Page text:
The new chairman of the Kansas Republican Party is focused on winning back the governorship and the 3rd Congressional District. He told party leaders this weekend how he plans to do it.
Johnson County attorney Mike Kuckelman was the only one to present a full slate of leadership candidates for party officials to consider at their state convention Saturday.
Virginia Crossland-Macha is the party’s new vice chair. She’s currently a member of the Kansas State Fair Board with connections to the construction industry.
Emily Wellman will serve as party secretary and Bob Dool, who was treasurer for Kris Kobach’s gubernatorial campaign, will now be treasurer of the party.
Kuckelman told the GOP activists gathered for the convention that the party needs to improve its fundraising and engage unaffiliated voters in order to boost turnout and rebound from some stinging recent losses.
He urged the crowd to be prepared to pay for outreach to gather more votes.
“I will be asking for money. It’s just that important,” Kuckelman said. “We need the money to get this done.”
He joked that some Republicans might start hiding their wallets when they see him coming.
The Kansas GOP’s new leader takes over not long after Republicans saw their streak of congressional and statewide wins broken in 2018.
While Republicans held all other statewide offices and congressional seats, Democrat Sharice Davids unseated four-term 3rd District Rep. Kevin Yoder in the Kansas City area. And Democrat Laura Kelly beat the polarizing former Secretary of State Kris Kobach by a five-point margin in the governor’s race as she drew some Republican and unaffiliated voters.
Well over 500,000 Kansas voters are unaffiliated – nearly a third of the total registered.
“They don’t know who to vote for,” Kuckelman said Saturday. “They don’t understand why they should be a part of the Republican Party.”
Along with engaging unaffiliated voters, Kuckelman said Latinos could also be key to reinvigorating the Kansas GOP.
Latinos make up about 6 percent of the state’s eligible voting population.
Kuckelman said in an interview that immigration rhetoric from President Donald Trump and others makes them harder to reach.
“If you look at the Republican platform, we’re strongly in favor of immigration,” he said. “What the Republicans are opposed to, everyone I assume is opposed to, is people who violate the law.”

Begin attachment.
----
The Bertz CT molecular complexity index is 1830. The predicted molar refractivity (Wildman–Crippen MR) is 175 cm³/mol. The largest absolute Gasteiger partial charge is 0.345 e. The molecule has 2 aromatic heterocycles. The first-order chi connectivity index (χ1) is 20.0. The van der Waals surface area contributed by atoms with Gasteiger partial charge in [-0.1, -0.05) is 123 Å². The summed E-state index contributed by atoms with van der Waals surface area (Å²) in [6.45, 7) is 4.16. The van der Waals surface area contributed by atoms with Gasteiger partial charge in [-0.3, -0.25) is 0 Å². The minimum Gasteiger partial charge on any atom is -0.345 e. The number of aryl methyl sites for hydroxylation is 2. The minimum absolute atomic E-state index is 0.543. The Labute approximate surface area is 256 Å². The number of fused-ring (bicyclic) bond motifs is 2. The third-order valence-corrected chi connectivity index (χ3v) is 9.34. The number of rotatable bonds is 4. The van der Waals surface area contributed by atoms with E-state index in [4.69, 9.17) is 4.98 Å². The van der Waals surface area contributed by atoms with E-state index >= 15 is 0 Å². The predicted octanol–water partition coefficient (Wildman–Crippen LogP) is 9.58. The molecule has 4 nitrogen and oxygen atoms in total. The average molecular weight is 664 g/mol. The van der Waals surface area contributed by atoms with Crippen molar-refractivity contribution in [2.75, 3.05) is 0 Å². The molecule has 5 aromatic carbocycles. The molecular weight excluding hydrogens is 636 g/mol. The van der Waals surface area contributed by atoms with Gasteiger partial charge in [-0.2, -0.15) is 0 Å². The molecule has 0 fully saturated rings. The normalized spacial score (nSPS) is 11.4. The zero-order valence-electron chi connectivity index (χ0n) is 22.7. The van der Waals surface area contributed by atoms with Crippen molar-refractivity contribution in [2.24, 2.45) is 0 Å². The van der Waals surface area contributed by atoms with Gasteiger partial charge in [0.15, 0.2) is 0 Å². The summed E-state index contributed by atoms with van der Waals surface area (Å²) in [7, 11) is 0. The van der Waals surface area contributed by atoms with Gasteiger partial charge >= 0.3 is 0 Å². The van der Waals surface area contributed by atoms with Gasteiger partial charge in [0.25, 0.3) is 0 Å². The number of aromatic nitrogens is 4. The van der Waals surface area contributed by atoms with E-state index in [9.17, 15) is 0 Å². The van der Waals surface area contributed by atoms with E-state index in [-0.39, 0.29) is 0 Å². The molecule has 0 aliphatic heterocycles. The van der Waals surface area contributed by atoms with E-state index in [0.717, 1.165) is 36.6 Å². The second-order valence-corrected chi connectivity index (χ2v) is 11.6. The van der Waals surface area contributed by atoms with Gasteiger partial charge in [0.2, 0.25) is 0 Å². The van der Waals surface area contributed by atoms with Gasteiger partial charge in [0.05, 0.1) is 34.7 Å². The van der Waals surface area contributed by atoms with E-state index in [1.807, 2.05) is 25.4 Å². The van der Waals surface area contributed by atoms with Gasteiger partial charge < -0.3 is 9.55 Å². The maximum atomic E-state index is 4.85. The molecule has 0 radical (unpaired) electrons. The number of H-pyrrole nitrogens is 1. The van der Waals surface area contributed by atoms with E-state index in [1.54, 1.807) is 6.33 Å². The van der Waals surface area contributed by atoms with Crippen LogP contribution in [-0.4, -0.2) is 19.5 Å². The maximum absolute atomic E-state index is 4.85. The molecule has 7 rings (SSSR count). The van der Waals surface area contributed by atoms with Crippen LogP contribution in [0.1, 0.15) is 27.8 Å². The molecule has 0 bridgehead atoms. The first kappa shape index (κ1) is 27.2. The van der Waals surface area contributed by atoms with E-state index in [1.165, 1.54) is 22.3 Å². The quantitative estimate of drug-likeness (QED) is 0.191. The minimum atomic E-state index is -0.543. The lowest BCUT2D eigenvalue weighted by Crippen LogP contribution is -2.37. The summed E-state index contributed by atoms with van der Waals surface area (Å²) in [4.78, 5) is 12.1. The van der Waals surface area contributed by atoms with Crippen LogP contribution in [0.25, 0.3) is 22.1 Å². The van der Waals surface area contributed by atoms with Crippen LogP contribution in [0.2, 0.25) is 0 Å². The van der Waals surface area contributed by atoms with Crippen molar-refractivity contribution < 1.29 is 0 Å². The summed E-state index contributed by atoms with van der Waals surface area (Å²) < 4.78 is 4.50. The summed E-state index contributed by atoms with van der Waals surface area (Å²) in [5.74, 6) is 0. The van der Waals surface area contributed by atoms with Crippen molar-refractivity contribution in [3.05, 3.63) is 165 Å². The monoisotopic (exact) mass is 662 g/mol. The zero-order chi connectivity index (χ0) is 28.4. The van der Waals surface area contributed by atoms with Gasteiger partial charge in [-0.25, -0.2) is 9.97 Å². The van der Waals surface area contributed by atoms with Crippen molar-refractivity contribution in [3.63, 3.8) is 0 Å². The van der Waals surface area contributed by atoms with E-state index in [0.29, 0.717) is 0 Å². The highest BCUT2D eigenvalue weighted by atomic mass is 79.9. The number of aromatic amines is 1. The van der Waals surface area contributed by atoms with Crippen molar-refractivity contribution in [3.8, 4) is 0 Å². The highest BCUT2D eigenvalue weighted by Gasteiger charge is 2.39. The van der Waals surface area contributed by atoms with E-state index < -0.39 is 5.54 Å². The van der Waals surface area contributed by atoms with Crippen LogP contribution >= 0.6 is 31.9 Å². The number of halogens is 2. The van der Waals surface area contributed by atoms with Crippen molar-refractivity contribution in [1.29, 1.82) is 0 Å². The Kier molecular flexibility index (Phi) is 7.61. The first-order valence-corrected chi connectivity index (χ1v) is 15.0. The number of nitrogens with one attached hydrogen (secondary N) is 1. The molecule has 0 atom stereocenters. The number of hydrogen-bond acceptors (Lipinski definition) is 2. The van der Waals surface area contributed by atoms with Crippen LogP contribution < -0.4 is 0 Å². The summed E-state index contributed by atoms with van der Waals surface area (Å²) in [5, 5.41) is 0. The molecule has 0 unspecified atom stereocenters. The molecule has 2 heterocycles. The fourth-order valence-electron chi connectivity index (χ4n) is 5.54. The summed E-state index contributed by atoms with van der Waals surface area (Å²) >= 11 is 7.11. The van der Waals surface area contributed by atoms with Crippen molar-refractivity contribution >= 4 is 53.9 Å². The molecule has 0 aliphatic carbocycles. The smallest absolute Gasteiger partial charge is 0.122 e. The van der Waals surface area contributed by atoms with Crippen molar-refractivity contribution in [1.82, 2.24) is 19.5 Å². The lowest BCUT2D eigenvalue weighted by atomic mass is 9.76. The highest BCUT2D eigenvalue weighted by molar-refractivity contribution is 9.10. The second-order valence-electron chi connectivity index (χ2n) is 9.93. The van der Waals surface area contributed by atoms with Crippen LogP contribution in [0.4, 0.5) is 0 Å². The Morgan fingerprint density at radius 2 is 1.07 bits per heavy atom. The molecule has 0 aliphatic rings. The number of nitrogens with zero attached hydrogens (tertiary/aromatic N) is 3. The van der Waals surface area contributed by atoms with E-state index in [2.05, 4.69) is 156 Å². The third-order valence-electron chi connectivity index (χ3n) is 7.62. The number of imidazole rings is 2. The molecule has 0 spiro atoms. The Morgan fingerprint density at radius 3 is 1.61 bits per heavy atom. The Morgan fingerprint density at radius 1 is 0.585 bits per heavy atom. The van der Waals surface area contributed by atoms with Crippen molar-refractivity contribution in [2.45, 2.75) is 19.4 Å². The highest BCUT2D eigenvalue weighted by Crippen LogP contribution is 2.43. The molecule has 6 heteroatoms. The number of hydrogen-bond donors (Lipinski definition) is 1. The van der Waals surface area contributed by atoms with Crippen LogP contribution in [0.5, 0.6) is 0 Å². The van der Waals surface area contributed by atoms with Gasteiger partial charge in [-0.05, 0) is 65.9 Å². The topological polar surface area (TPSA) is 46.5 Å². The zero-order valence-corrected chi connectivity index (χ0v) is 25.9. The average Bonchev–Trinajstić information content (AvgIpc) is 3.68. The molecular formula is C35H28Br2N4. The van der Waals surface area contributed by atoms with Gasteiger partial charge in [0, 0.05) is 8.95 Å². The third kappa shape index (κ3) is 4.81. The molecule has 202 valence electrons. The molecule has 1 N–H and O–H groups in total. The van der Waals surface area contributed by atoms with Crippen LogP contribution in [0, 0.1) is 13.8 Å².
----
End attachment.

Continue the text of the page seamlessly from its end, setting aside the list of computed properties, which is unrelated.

The state party platform calls “legal immigration … a blessing to this country,” but emphasizes border security, opposes sanctuary policies, and asserts that employers should have the right to fire workers who are not competent in English.
Kuckelman has represented Republicans in a number of high-profile legal fights.
Currently, he is representing the Kansas Senate’s majority leader in a defamation lawsuit against the Kansas City Star. He’s also defended a Republican House member charged with lying about his residency during the 2018 campaign. Kuckelman has called that charge “politically motivated.”
In 2014, Kuckelman also helped U.S. Sen. Pat Roberts successfully fend off a complaint that he didn’t really live in Kansas to stay on the ballot.
Outgoing Kansas GOP Chairman Kelly Arnold decided not to run for reelection after six years in the post.
Kelly led the party through that contentious 2014 campaign when Roberts and then-Gov. Sam Brownback faced tough challenges but both ultimately won reelection.
But in 2016, conservatives lost some of their grip on the Kansas Legislature, with more moderate Republicans and Democrats winning dozens of seats – enough to form a coalition majority to reverse Brownback’s signature tax cuts and pass school funding increases conservatives had long fought.
Conservatives regained some ground in 2018 and Republicans maintained their dominance in the Legislature, but after the fall elections several moderate lawmakers defected to the Democratic Party.
Kuckelman is promising to build more unity in the Kansas GOP.
To conservative John Hoffman, from Maple Hill, building unity doesn’t mean putting together a more moderate party platform.
He said members of the Republican Party should support the platform. If they can’t, they should consider whether the GOP is the right fit.
“They get to the point where they can’t agree … they leave. That seems to be a logical result,” he said.
The contentious gubernatorial primary between Kobach and then-Gov. Jeff Colyer – two conservatives with very different styles – also left divisions. Hoffman is typical of party members who want to see more unity.
“There was not very much party unity coming out of the primaries,” he said. “I’m hoping that we can get a little more organized.”
Despite his calls for outreach, Kuckelman doesn’t expect to moderate the party’s platform.
“Republicans in Kansas are always conservative,” he said. “I think it will continue to be a conservative party.”
Stephen Koranda is Statehouse reporter for Kansas Public Radio and the Kansas News Service, a collaboration of Kansas Public Radio, KCUR, KMUW and High Plains Public Radio covering health, education and politics. Follow him on Twitter @kprkoranda.
Kansas News Service stories and photos may be republished at no cost with proper attribution and a link to ksnewsservice.org.